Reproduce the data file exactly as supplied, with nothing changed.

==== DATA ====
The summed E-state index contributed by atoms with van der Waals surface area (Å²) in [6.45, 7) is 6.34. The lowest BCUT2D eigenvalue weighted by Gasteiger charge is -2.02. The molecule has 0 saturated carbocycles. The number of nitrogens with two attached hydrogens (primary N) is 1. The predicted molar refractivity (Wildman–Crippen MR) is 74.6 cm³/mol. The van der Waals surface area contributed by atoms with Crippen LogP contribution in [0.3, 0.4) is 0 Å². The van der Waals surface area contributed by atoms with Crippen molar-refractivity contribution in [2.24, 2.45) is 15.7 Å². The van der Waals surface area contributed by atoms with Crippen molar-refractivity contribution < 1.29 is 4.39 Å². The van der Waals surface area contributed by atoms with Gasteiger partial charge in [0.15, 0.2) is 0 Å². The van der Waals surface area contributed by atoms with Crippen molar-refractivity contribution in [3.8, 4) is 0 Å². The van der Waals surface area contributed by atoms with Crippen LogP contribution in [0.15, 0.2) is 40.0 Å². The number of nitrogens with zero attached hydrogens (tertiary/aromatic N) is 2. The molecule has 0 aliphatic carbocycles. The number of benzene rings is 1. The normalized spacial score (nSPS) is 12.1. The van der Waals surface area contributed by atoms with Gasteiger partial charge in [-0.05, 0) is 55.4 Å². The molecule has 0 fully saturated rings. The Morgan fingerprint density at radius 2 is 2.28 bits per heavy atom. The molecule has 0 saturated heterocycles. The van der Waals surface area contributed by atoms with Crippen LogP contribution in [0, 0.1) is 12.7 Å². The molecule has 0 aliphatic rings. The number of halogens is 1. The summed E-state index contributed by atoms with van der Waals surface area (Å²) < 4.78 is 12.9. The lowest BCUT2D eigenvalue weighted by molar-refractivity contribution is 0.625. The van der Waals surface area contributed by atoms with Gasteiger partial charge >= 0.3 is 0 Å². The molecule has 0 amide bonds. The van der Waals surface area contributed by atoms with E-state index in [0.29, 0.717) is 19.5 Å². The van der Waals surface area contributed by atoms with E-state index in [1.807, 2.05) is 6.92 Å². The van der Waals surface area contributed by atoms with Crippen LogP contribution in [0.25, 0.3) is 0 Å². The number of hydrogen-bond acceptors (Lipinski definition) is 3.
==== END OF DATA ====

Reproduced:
The summed E-state index contributed by atoms with van der Waals surface area (Å²) in [6.45, 7) is 6.34. The lowest BCUT2D eigenvalue weighted by Gasteiger charge is -2.02. The molecule has 0 saturated carbocycles. The number of nitrogens with two attached hydrogens (primary N) is 1. The predicted molar refractivity (Wildman–Crippen MR) is 74.6 cm³/mol. The van der Waals surface area contributed by atoms with Crippen LogP contribution in [0.3, 0.4) is 0 Å². The van der Waals surface area contributed by atoms with Crippen molar-refractivity contribution in [2.24, 2.45) is 15.7 Å². The van der Waals surface area contributed by atoms with Crippen molar-refractivity contribution < 1.29 is 4.39 Å². The van der Waals surface area contributed by atoms with Gasteiger partial charge in [0.15, 0.2) is 0 Å². The van der Waals surface area contributed by atoms with Crippen molar-refractivity contribution in [3.8, 4) is 0 Å². The van der Waals surface area contributed by atoms with Crippen LogP contribution in [0.15, 0.2) is 40.0 Å². The number of nitrogens with zero attached hydrogens (tertiary/aromatic N) is 2. The molecule has 0 aliphatic carbocycles. The number of benzene rings is 1. The normalized spacial score (nSPS) is 12.1. The van der Waals surface area contributed by atoms with Gasteiger partial charge in [-0.05, 0) is 55.4 Å². The molecule has 0 fully saturated rings. The Morgan fingerprint density at radius 2 is 2.28 bits per heavy atom. The molecule has 0 saturated heterocycles. The van der Waals surface area contributed by atoms with Crippen LogP contribution in [0, 0.1) is 12.7 Å². The molecule has 0 aliphatic rings. The number of halogens is 1. The summed E-state index contributed by atoms with van der Waals surface area (Å²) < 4.78 is 12.9. The lowest BCUT2D eigenvalue weighted by molar-refractivity contribution is 0.625. The van der Waals surface area contributed by atoms with Gasteiger partial charge >= 0.3 is 0 Å². The molecule has 0 amide bonds. The van der Waals surface area contributed by atoms with E-state index in [0.29, 0.717) is 19.5 Å². The van der Waals surface area contributed by atoms with E-state index in [1.807, 2.05) is 6.92 Å². The van der Waals surface area contributed by atoms with Crippen LogP contribution in [0.25, 0.3) is 0 Å². The number of hydrogen-bond acceptors (Lipinski definition) is 3.